"I know we have made tactical errors, thousands of them, I'm sure," Condoleezza Rice told a gathering of 200 foreign policy experts, local officials and journalists organised by the Chatham House foreign policy institute in England on Friday.
"This could have gone that way, or that could have gone that way. But when you look back in history, what will be judged is: Did you make the right strategic decision?"
Rice also said her country harbours no desire to be the world's jailer.
Rice was in Britain where her official visit took her to the northern town of Blackburn, the constituency of Jack Straw, the foreign secretary.
Speaking at a football stadium, Rice said: "We want the terrorists that we capture to stand trial for their crimes. But we also recognise that we are fighting a new kind of war, and that our citizens will judge us harshly if we release a captured terrorist before we are absolutely certain that he does not possess information that could prevent a future attack."
Straw announced last week that Britain would take up the case of a British resident held at the Guantanamo.
He said the government would intervene on behalf of Bisher al-Rawi, 37, a native Iraqi and British resident who was arrested in Gambia three years ago.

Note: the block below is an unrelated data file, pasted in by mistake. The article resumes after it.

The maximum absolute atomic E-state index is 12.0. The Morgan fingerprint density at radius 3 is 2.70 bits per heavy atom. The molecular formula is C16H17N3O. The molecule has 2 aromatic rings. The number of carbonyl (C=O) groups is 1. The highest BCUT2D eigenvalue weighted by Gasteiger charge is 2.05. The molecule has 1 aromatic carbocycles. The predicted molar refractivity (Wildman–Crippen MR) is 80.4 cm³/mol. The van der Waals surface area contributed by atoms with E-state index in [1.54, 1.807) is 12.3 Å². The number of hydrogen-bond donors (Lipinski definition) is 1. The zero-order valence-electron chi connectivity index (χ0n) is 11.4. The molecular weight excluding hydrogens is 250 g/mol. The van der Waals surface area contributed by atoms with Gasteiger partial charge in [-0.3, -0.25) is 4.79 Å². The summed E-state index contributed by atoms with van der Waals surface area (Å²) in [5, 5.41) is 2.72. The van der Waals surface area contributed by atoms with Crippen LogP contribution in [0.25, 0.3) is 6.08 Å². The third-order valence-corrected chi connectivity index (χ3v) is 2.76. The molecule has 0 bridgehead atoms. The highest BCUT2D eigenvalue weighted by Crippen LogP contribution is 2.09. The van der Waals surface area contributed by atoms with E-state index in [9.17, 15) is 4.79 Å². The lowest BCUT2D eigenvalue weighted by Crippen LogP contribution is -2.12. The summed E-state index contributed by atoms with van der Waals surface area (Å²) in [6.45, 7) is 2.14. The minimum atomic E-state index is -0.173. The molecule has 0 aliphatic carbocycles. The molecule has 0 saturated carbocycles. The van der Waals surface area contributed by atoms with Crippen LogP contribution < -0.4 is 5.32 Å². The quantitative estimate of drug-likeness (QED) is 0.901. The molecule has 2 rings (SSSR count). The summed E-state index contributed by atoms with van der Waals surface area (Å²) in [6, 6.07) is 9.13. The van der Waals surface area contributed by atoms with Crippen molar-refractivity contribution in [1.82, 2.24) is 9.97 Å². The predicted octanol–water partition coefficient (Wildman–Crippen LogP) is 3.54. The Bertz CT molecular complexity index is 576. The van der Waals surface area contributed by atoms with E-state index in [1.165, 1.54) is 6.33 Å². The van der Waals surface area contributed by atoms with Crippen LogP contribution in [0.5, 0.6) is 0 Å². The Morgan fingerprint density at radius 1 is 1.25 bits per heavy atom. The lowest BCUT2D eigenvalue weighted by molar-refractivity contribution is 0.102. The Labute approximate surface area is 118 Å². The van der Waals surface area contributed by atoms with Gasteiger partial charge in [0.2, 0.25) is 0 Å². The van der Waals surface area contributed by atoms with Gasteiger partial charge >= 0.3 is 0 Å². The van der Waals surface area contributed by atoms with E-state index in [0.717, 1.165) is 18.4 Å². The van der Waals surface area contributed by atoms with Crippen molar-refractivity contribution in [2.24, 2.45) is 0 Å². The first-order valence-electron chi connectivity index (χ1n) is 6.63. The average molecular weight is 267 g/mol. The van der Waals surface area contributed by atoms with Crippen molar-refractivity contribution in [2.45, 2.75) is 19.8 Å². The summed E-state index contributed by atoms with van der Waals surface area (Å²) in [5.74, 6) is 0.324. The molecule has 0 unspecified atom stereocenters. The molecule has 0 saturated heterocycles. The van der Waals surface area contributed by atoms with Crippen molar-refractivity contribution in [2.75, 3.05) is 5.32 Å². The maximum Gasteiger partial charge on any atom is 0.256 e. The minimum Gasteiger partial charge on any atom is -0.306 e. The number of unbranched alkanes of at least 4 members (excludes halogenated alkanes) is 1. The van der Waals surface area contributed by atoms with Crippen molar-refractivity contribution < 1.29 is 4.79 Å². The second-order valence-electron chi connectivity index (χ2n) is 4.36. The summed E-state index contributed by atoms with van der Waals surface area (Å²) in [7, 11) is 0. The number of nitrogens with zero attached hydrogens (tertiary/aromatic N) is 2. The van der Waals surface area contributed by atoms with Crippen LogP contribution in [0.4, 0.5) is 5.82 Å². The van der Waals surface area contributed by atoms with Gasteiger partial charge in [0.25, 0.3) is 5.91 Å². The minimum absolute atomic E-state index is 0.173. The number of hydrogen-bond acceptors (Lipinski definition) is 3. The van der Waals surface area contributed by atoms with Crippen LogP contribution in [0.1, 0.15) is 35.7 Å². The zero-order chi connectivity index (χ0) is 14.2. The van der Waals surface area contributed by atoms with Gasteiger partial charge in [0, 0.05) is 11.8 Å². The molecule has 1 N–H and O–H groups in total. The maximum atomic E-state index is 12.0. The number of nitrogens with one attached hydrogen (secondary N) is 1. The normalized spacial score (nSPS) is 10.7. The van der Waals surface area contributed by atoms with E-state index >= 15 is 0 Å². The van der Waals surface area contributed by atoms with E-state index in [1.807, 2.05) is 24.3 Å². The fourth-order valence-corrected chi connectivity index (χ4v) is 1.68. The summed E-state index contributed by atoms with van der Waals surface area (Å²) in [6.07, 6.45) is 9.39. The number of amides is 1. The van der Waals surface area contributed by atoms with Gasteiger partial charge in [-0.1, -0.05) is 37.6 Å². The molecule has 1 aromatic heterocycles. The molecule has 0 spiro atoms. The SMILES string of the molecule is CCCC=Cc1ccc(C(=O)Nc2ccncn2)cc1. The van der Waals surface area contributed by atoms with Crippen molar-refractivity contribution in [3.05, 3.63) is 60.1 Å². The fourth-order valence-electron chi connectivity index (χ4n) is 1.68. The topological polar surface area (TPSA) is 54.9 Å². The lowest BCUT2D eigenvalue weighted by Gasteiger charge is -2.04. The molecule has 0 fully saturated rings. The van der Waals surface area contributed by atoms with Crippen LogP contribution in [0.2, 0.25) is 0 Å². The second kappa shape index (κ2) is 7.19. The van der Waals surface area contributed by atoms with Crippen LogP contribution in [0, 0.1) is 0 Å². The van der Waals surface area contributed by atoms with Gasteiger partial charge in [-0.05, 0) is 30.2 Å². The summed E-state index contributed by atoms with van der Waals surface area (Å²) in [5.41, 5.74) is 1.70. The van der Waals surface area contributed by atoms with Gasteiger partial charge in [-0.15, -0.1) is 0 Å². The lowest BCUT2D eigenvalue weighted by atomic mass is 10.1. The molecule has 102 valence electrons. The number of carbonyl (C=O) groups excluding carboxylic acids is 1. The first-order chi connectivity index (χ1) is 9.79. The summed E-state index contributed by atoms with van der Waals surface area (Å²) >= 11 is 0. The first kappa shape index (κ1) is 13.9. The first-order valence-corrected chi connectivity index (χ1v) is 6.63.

Straw did not explain why Britain was taking up the case, but al-Rawi's lawyers have claimed that before his arrest, he was supplying information to British intelligence about Abu Qatada, a radical London-based preacher.
Previously, Britain has only taken up the cases of citizens, winning the release of all nine it has fought for.
The British prime minister, Tony Blair, has avoided criticising the indefinite detention of terrorist suspects at Guantanamo, merely calling it "an anomaly" that sooner or later must end.
Upon her arrival Rice was met by demonstrators calling her a war criminal and telling her that she should "go home".
About 200 protesters at a Blackburn school voiced their opposition to Rice's visit, some carrying signs that read: :"How many lives per gallon?" and "Blood, Lies, Oil, War."
Rice did not prove to be a star
with some locals
Blackburn, a city of about 140,000, has the country's third-highest Muslim population, and Rice had planned to visit the Masjide Al Hidayah mosque, but anti-war protesters presented a security threat, said Ibrahim Master, a mosque official.
A prominent local poet and actress also pulled out of planned appearances at a Liverpool Philharmonic concert Rice is to attend later Friday in protest against US foreign policy.
But Rice said she wasn't surprised by the protests, calling it an essential element of a healthy democracy.
"People have the right to protest. That's what democracy is all about."